Add to that the political advantage that the rich have over the working class to get policies favorable to them--such as a tax code that can allow Mitt Romney to pay less in income taxes than a middle-class family--and you've got a system in which class warfare happens all the time, every day. It just always happens to those with less power.

Peter Cassels

Well said, Aaron!

Benjamin Algeo

"Add to that the political advantage that the rich have over the working class to get policies favorable to them--such as a tax code that can allow Mitt Romney to pay less in income taxes than a middle-class family"

Well said? It isn't even factually correct. Mitt Romney pays no income tax now because he doesn't have any earned "income." He does, however, pay capital gains taxes (like Warren Buffet) as filed on his federal income tax return based on his accumulated, invested wealth. Some of that wealth was amassed during the time he did in fact have earned income (such as during his employ at Bain Capital), upon which he did pay federal income tax based on the rate structure in effect at the time to which any other tax payer would have been subject. If a middle-class family paid income tax on, say, $75,000 of earned income, both they and Romney paid the same tax on that level of earned income. Romney, having earned more than $75,000 annually during his years of employment then paid the same and even higher rates on earned income amounts above the $75,000, resulting in a much higher overall tax bill.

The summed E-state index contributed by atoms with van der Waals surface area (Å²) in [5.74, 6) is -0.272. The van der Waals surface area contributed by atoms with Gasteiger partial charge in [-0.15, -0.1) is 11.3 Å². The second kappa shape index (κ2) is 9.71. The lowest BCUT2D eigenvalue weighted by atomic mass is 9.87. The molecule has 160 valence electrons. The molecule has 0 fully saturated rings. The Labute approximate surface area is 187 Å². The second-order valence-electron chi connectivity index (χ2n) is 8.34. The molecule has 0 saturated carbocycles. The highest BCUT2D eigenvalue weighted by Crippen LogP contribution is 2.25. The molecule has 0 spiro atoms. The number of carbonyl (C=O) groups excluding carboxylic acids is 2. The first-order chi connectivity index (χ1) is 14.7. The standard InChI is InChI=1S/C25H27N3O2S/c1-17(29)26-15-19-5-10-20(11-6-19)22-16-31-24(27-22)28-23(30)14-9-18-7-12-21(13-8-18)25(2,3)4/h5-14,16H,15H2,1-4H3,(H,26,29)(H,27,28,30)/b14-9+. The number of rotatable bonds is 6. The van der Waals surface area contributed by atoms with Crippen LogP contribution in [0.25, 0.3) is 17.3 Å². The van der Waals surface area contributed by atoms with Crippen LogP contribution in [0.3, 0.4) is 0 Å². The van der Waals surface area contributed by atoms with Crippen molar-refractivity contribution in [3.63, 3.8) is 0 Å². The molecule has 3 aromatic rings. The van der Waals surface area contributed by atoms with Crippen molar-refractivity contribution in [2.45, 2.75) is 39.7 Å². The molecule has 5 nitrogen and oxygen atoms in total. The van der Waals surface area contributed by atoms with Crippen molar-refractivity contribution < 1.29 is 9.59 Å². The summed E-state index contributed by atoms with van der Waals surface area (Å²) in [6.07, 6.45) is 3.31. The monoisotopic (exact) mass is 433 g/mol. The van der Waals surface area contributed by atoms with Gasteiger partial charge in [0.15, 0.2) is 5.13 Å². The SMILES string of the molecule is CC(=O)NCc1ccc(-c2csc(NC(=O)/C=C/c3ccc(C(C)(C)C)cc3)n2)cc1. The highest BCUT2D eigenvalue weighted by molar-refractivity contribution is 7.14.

As Common Sense points out above, please define "fair share." It is simply impossible to have a policy debate until we agree on the facts.

Jeffrey Brown

Per the Huffington Post, Romney paid over $4 million of income taxes for 2010. Incredibly unfair share. Perhaps we should all pay the same amount, independent of income. Flat $5k or so, anything more you get to keep.

Aaron Regunberg

Benjamin, I think your comment proved the point of mine that you quoted. The U.S. has a tax code that taxes capital gains (overwhelmingly made by the richest 1% of Americans) at a far lower rate than other income. Why does this difference exist? Well, because the rich have a lot more political muscle to shape the tax code--in fact, Mitt Romney and other high-level leaders of Bain Capital were heavily involved in pushing for the lowering of these tax rates.

That's the whole point.

Russ Hryzan

Why are capital gains taxed lower? Pretty common sense reason why. When you invest in companies, stocks, commodities, etc, you stand a chance of losing money. There's a lot of risk. When you show up to a full-time job, you do your work, collect your paycheck, and there's virtually no risk involved. Risk deserves to be incentivised.

Personally, I'd rather see all Americans pay a low flat rate, but that'll never happen. Too much "progressive" liberal brainwashing going on for that to ever happen.

Jonathan Flynn

I still remember, "Ladies and gentlemen, meet your next President, Newt Gingrich." How does this guy get a column.

Donn Roach

Jonathan – I get a column because you remember what I write. thank you! smile


Aaron,

This point doesn’t make sense:

“The U.S. has a tax code that taxes capital gains (overwhelmingly made by the richest 1% of Americans) at a far lower rate than other income. Why does this difference exist? Well, because the rich have a lot more political muscle to shape the tax code”

If the rich are able to yield their power to influence capital gains laws they should also be able to do the same for income tax, no? They can’t have power over one piece of the tax code and not another. If that is the situation, it debunks your hypothesis that being rich equates a tax policy influence advantage. But that’s not the thrust of your points and I’d like to address those.